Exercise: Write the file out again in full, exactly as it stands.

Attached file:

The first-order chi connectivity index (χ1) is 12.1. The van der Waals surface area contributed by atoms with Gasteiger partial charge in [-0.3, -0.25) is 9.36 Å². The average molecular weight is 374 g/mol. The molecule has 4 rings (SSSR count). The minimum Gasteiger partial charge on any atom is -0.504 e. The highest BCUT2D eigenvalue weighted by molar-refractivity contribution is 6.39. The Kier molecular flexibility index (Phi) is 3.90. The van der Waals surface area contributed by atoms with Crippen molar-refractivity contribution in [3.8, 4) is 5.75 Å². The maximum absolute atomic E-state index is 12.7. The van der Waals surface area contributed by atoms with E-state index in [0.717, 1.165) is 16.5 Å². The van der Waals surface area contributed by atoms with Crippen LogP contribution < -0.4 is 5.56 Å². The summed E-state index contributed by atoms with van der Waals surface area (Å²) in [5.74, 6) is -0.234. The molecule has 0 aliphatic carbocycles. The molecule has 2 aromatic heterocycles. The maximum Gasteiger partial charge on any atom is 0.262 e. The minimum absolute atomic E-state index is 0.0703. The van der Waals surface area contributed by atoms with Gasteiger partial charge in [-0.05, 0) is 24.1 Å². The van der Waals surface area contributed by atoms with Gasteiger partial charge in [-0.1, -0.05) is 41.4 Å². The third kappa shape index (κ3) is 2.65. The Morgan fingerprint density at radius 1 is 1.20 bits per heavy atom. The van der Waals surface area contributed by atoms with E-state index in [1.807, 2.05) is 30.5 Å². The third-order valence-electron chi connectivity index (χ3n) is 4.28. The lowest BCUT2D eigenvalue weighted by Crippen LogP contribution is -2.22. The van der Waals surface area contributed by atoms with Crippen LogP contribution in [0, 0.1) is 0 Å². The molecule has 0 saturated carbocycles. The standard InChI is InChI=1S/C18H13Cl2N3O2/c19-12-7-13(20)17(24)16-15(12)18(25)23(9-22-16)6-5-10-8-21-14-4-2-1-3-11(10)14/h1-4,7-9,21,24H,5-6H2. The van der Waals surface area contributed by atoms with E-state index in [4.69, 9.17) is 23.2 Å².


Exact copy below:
The first-order chi connectivity index (χ1) is 12.1. The van der Waals surface area contributed by atoms with Gasteiger partial charge in [-0.3, -0.25) is 9.36 Å². The average molecular weight is 374 g/mol. The molecule has 4 rings (SSSR count). The minimum Gasteiger partial charge on any atom is -0.504 e. The highest BCUT2D eigenvalue weighted by molar-refractivity contribution is 6.39. The Kier molecular flexibility index (Phi) is 3.90. The van der Waals surface area contributed by atoms with Crippen molar-refractivity contribution in [3.8, 4) is 5.75 Å². The maximum absolute atomic E-state index is 12.7. The van der Waals surface area contributed by atoms with E-state index in [0.717, 1.165) is 16.5 Å². The van der Waals surface area contributed by atoms with Crippen LogP contribution < -0.4 is 5.56 Å². The summed E-state index contributed by atoms with van der Waals surface area (Å²) in [5.74, 6) is -0.234. The molecule has 0 aliphatic carbocycles. The molecule has 2 aromatic heterocycles. The maximum Gasteiger partial charge on any atom is 0.262 e. The minimum absolute atomic E-state index is 0.0703. The van der Waals surface area contributed by atoms with Gasteiger partial charge in [-0.05, 0) is 24.1 Å². The van der Waals surface area contributed by atoms with Gasteiger partial charge in [-0.1, -0.05) is 41.4 Å². The third kappa shape index (κ3) is 2.65. The Morgan fingerprint density at radius 1 is 1.20 bits per heavy atom. The van der Waals surface area contributed by atoms with E-state index in [1.807, 2.05) is 30.5 Å². The third-order valence-electron chi connectivity index (χ3n) is 4.28. The lowest BCUT2D eigenvalue weighted by Crippen LogP contribution is -2.22. The van der Waals surface area contributed by atoms with Crippen LogP contribution in [0, 0.1) is 0 Å². The molecule has 0 saturated carbocycles. The standard InChI is InChI=1S/C18H13Cl2N3O2/c19-12-7-13(20)17(24)16-15(12)18(25)23(9-22-16)6-5-10-8-21-14-4-2-1-3-11(10)14/h1-4,7-9,21,24H,5-6H2. The van der Waals surface area contributed by atoms with E-state index in [4.69, 9.17) is 23.2 Å².